Eugene Bagdasaryan, Omid Poursaeed, Vitaly Shmatikov
Differential privacy (DP) is a popular mechanism for training machine learning models with bounded leakage about the presence of specific points in the training data. The cost of differential privacy is a reduction in the model's accuracy. We demonstrate that in the neural networks trained using differentially private stochastic gradient descent (DP-SGD), this cost is not borne equally: accuracy of DP models drops much more for the underrepresented classes and subgroups.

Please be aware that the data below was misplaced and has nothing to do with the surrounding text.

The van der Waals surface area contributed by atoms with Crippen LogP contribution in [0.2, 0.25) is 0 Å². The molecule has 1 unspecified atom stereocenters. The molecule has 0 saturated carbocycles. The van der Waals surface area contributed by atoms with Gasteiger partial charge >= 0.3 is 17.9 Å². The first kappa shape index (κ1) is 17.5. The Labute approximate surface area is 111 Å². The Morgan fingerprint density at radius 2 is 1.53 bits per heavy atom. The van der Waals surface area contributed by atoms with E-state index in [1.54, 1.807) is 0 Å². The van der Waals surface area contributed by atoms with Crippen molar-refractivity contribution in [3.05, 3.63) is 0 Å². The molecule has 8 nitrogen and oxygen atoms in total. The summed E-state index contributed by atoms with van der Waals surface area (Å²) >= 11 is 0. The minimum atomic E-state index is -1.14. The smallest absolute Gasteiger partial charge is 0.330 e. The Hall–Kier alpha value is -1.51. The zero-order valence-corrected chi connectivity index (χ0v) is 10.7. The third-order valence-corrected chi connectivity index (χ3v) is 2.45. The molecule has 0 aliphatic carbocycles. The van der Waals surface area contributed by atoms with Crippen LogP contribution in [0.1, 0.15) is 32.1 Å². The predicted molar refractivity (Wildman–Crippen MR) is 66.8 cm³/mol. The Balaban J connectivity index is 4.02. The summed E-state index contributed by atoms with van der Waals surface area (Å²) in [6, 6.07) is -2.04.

For example, a gender classification model trained using DP-SGD exhibits much lower accuracy for black faces than for white faces. Critically, this gap is bigger in the DP model than in the non-DP model, i.e., if the original model is unfair, the unfairness becomes worse once DP is applied. We demonstrate this effect for a variety of tasks and models, including sentiment analysis of text and image classification. We then explain why DP training mechanisms such as gradient clipping and noise addition have disproportionate effect on the underrepresented and more complex subgroups, resulting in a disparate reduction of model accuracy.